Helen M. Plum Memorial Library patrons eager to see a new facility built in downtown Lombard will have to be satisfied with drawings for now.
Officials have released architectural renderings of what the proposed building could look like, but the library board president says a formal application for the project won't be submitted to the village for at least another two months.
"I don't want to give a date unless I'm highly confident we're going to hit that date," Jason Brandt said. "I think the earliest we would submit something is in two months."
Voters in November 2016 supported a property tax increase after library officials promised to tear down the existing building at 110 W. Maple St. and construct a new one.
But the project stalled when the library sought Lombard Park District's permission to build more than one story on land that once was part of Lilacia Park. The park district had given the library land for previous expansions but retained the air rights above that property.
Facing public pressure to get something done more than a year after residents approved the tax increase, library officials announced in February that they were moving ahead with a plan that doesn't encroach on the park's air rights.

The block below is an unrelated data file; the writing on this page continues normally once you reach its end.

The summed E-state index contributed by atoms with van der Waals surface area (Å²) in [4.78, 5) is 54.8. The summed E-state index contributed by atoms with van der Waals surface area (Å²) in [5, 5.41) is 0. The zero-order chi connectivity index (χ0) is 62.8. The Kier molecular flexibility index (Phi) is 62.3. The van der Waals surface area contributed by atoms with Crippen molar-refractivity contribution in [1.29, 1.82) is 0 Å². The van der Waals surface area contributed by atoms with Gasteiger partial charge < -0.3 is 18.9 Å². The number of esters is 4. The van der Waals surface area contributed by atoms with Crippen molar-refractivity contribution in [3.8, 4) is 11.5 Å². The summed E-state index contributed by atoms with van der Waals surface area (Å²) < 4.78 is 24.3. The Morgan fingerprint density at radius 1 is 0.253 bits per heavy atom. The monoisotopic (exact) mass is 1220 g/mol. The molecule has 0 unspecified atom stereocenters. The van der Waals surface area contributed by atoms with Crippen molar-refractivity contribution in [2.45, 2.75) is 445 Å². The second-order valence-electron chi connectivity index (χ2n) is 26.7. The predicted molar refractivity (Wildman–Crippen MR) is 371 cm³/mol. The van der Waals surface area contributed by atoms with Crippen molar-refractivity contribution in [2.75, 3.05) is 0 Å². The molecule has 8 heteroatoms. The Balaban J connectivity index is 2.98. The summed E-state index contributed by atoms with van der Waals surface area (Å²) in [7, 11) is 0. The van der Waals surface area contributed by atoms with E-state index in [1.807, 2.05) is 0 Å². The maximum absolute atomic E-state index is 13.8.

The proposal calls for constructing a facility with two linked pavilions. It would cost more than the original $22.3 million target price, although exactly how much more hasn't been determined.
"We have spent a lot of time, energy and effort trying to work on a design that doesn't encroach on the park or the air rights at all," library spokeswoman Sue Wilsey said.
This week, the library announced on its helenplumnextchapter.org site that it had met with the village several times over the past few weeks to talk about the plans.
Village staff members, meanwhile, have raised concerns about parking. Since the new library is going to be larger than the existing building, it must add more parking spaces.
Wilsey said the library has a long-standing agreement with the village where it could get back spaces in a parking lot on the south side of Maple, next to the Lombard Historical Society.
But the lot is being used by the historical society and commuters. So officials must determine if the library can get the parking spots when the new building opens.
If it can't, the library will need a parking variance, Brandt said.
Before the plan is formally submitted, the library is expected to host at least one public meeting so residents can get a preview of the design and provide feedback.
Under the current proposal, the east pavilion would feature two floors on land the library entirely owns, but just one floor on land where the park district has air rights. An existing plaza deck would be rebuilt.
Meanwhile, the library's west pavilion would be two floors and include a space for teens and a large meeting room. An enclosed walkway would connect it to the other pavilion.
If the village approves the project, the west pavilion would be built first. Once it's complete, the staff and materials would be relocated there until the existing library is demolished and rebuilt.
Brandt said it's not clear when construction would start.